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Addict: It’s never too late to get help

Casey Koesling poses Will County Courthouse Joliet IL Thursday April 12  2012. He is recovering heroaddict currently participating drug

Casey Koesling poses at the Will County Courthouse in Joliet, IL on Thursday April 12, 2012. He is a recovering heroin addict currently participating in a drug court program to rebuild his life. | Matt Marton~Sun-Times Media

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Updated: May 14, 2012 8:18AM



JOLIET — One year ago today, Casey Koesling was due to appear in court as a condition of his bond from a heroin bust two months earlier.

“That was my fourth time getting caught, but everytime I’d hired a lawyer and gotten away with it,” he said. “I knew I’d have to get a drug test, but I still used heroin the day before. I thought I could just drink a lot of water and if anything showed up show my prescription for painkillers.”

But when Casey’s results came back, Judge Carla Alessio-Policandriotes had him spend more than six months in jail.

“I’m very grateful she did,” he said Thursday as he finished the first level of Will County’s drug court program.

Casey grew up in Wilmington and began abusing prescription drugs in high school because they made him feel comfortable. He soon learned heroin was cheaper to buy and even more economical to sell.

“I’d go down to Cicero Avenue and go back to Wilmington where it was easy to find customers to buy from me. Everybody I knew was dopesick and I could make $500 or $600 a day,” he said.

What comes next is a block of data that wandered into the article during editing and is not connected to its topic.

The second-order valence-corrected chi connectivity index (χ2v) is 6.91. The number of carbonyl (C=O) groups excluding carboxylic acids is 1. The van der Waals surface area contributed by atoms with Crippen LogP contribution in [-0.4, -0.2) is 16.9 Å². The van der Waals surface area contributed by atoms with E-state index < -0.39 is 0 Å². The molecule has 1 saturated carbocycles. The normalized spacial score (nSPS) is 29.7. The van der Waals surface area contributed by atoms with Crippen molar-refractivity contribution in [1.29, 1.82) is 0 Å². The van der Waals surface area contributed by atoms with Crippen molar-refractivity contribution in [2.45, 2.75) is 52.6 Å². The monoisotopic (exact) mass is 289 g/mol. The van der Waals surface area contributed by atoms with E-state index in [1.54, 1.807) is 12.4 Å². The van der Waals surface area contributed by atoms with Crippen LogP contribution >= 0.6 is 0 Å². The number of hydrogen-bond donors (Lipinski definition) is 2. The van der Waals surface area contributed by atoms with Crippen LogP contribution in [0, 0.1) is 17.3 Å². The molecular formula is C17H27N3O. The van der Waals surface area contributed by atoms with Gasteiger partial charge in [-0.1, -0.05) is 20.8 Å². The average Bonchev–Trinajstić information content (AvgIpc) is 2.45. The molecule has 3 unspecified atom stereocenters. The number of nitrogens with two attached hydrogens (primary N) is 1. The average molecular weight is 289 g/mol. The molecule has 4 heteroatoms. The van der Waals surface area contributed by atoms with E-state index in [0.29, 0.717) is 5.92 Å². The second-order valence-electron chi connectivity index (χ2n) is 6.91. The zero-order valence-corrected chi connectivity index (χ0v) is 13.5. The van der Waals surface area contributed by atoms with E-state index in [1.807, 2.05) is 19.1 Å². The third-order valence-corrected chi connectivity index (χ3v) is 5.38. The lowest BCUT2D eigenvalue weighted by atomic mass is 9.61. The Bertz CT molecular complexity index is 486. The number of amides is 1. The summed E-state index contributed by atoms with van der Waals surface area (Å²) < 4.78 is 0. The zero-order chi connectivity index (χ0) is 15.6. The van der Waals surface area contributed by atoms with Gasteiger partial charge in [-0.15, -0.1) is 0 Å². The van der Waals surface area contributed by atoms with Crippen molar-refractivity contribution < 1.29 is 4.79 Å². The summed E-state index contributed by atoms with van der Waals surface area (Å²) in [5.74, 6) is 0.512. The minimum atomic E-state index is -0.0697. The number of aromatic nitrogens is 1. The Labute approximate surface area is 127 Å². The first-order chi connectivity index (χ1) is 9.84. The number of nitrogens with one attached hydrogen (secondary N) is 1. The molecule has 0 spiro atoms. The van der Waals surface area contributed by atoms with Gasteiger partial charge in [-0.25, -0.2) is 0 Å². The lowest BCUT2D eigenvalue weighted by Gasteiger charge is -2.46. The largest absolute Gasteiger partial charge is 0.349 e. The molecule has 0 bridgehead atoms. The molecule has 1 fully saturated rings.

Casey’s parents tried taking away his car and having him live with relatives, but he always came back to his addiction.

Besides knowing most police officers on a first-name basis, Casey was revived from overdoses by paramedics seven times.

“It’d force me to pause for, like, a day and then I always went right back to it. I overdosed one day and they got called to a fire right after (I revived) and didn’t search me. So I left the hospital the next day and found heroin in my pocket, got home and overdosed again,” he said.

The death of “more friends than he can count on both hands” from overdoses didn’t induce Casey to quit either.

He tried rehab because his mother wanted him to. He did drugs while he was there. He was also given a suboxin drug to deal with the craving for heroin, but he never felt it helped.

When Casey’s daughter, Kennedy, was born hours after he was released from jail in February 2011, he began to consider signing up for the drug court.

After being released from the county jail in November, he went for a 90-day stay at another rehab facility. It soon “clicked that I can’t do this on my own” and the lessons emphasized in a 12-step program began making a difference in his approach.

While working in a warehouse and living in a halfway house, Casey is required to attend support meetings three days a week. He goes to at least seven.

“It’s people who’ve gone through the same thing sharing a common solution,” he said.

He said it was easy to disassociate himself from the users he used to know, except Kennedy’s mother, who is also in the drug court program.

“My daughter’s healthy. She’s just over a year old and wants to get up and go. That’s how I spend my free weekends. I come down and just play with her and her toys,” he said.

Casey wants his story to serve as an example it’s never too late for an addict to seek help. As his recovery continues, he’d like to eventually become a drug counselor to give back the help he got, while warning others from trying the drug.

“Heroin is going to introduce you to a life of misery. You have the easiest chance of dying your first time and I’ve rarely seen someone try it and not go back (for more) the next day,” Casey said. “You lose everything. I’ve seen whole families just get torn apart.”



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